As part of efforts to work with countries to identify and implement effective and efficient practices, PEPFAR is assisting countries to aggressively prevent, identify, and treat opportunistic infections prior to the start of ARV treatment. With this activity, PLWHAs remain healthier longer, thus delaying the need for treatment. Once PEPFAR initiates treatment, programs work to maximize drug adherence and retention in care. Effective measures for doing so include use of pharmacy records and targeted monitoring, with a focus on gaining the greatest utility from first-line medications.
PEPFAR is working to detect acquired drug resistance and develop strategies to respond to this resistance. These efforts of PEPFAR will be closely linked to the efforts of other partners such as the Global Fund to Fight AIDS, Tuberculosis, and Malaria (Global Fund), UNAIDS, and the Gates Foundation to improve programmatic quality and better achieve "value for money." In its next phase, PEPFAR will also increase engagement of multilateral organizations, regional actors, private foundations and companies, and partner governments, among others, to address legal and regulatory barriers to the availability of high quality, inexpensive HIV-related commodities from local or international sources.
Expanding integration of treatment with both PEPFAR and other health programs
Treatment programs are not just clinical interventions, but opportunities to incorporate a holistic range of the health services needed to improve outcomes and quality of life for PLWHA. PEPFAR supports countries in efforts to coordinate and leverage treatment with prevention, care, and other health programs, as appropriate. In the next phase, PEPFAR treatment programs can serve as a platform to link to health services, including:
Integration with PEPFAR prevention and care services
PEPFAR treatment programs are often already integrated with pre-antiretroviral treatment (ART) services for PLWHA. Many PEPFAR treatment programs are used as a point to engage in Health, Dignity, and Prevention Programs for PLWHA, their partners, and their families. PEPFAR is working with countries to integrate treatment with standard packages of pre-ART, essential support services, and necessary prevention services for PLWHAs and their families.
Integration with other health and development programs
In many of the countries where PEPFAR works, clients and their families also suffer from malnutrition, TB, malaria, and other chronic progressive conditions requiring medical attention. HIV-positive women need routine reproductive health services. Their children need preventive care, like immunizations, and diagnosis and treatment of illnesses, like diarrhea and pneumonia. PEPFAR treatment programs will be used as a platform from which to build linkages to multiple primary and specialty health services. Doing so increases community-level access to quality care and reduces the stigma associated with HIV. Care and treatment will serve as one component of a clinic's broader service capacity, and clinics can be used as the base for referrals to community-based supportive services for PLWHA and their families.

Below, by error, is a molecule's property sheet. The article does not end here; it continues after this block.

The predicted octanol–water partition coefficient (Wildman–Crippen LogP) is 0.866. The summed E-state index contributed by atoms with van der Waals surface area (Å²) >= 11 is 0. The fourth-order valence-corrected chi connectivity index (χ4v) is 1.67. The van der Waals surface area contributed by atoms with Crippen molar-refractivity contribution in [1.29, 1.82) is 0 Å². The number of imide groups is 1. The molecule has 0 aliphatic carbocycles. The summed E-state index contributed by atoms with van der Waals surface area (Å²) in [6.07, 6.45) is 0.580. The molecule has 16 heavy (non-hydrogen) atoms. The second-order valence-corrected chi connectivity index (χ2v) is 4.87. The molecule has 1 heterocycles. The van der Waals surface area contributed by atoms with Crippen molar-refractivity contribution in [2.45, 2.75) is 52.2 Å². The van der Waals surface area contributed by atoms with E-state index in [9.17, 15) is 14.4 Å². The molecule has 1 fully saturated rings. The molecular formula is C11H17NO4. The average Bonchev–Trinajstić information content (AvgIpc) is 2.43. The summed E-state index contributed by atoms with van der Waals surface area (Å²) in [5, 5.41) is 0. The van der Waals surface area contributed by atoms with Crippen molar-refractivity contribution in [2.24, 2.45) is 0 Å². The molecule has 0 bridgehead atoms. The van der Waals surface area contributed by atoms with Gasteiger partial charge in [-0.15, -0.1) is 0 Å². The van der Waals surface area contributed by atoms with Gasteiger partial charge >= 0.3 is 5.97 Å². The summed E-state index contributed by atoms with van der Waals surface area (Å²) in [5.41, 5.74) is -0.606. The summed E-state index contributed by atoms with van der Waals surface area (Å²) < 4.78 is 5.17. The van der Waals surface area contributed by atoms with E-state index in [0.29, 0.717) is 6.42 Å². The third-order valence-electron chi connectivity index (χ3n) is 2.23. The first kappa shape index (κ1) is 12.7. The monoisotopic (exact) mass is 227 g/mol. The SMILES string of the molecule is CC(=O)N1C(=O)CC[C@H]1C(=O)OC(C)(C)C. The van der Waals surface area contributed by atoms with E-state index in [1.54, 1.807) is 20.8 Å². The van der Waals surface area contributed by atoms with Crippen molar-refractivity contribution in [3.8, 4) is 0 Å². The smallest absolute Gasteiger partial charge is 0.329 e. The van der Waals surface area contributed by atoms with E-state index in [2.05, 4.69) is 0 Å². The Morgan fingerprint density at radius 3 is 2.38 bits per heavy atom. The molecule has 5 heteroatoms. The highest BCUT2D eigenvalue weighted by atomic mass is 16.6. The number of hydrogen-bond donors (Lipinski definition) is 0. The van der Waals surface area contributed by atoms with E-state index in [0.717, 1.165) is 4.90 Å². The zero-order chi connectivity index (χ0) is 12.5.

Addressing the needs of vulnerable populations
There are specific populations that require additional considerations when transitioning them into treatment, including the following:
It is estimated that by two years of age, over 50% of children infected with HIV will have died in the absence of treatment.9 New pediatric HIV infections have become exceedingly rare in the U.S. due to the rapid expansion of effective ARV prophylaxis and treatment to HIV-infected pregnant women. PEPFAR supports making such infections equally rare in the developing world. However, the millions of children already living with HIV or newly infected with HIV need a range of services to stay alive and thrive.
PEPFAR is working to support treatment for pediatric populations at a level commensurate with their representation in a larger country epidemic. For example, based on prevalence surveys, if children represent 10% of the PLWHA population in a given country, PEPFAR should also strive to ensure that they represent 10% of those on ARV treatment in that country.
In order to provide treatment to infants, PEPFAR and other funders must continue to scale up early infant diagnosis and laboratory referral networks that produce rapid results for use by clinicians. PEPFAR is focusing on reaching a target of 65% early infant diagnosis, enabling newly diagnosed infants to receive care and treatment. PEPFAR is also working with countries to ensure that 80% of older children of HIV-positive mothers are tested and referred to care and treatment as necessary.
The stigma, discrimination, and marginalization faced by most-at-risk populations often extends into the health care system. In its next phase, PEPFAR will renew efforts to ensure its supported treatment programs are responsive to the needs of marginalized populations. PEPFAR is working with countries to expand linkages between prevention, treatment and care programs that address the needs of these populations. Examples include opioid substitution therapy as necessary for HIV-positive IDUs, or post-exposure prophylaxis for those who have experienced sexual assault. PEPFAR will also supporting efforts to ensure that health care workers are trained to protect patient confidentiality and provide nonjudgmental services. Finally, given that these groups are often ones that do not receive attention at a national level, PEPFAR is working with governments to incorporate their needs into national treatment plans.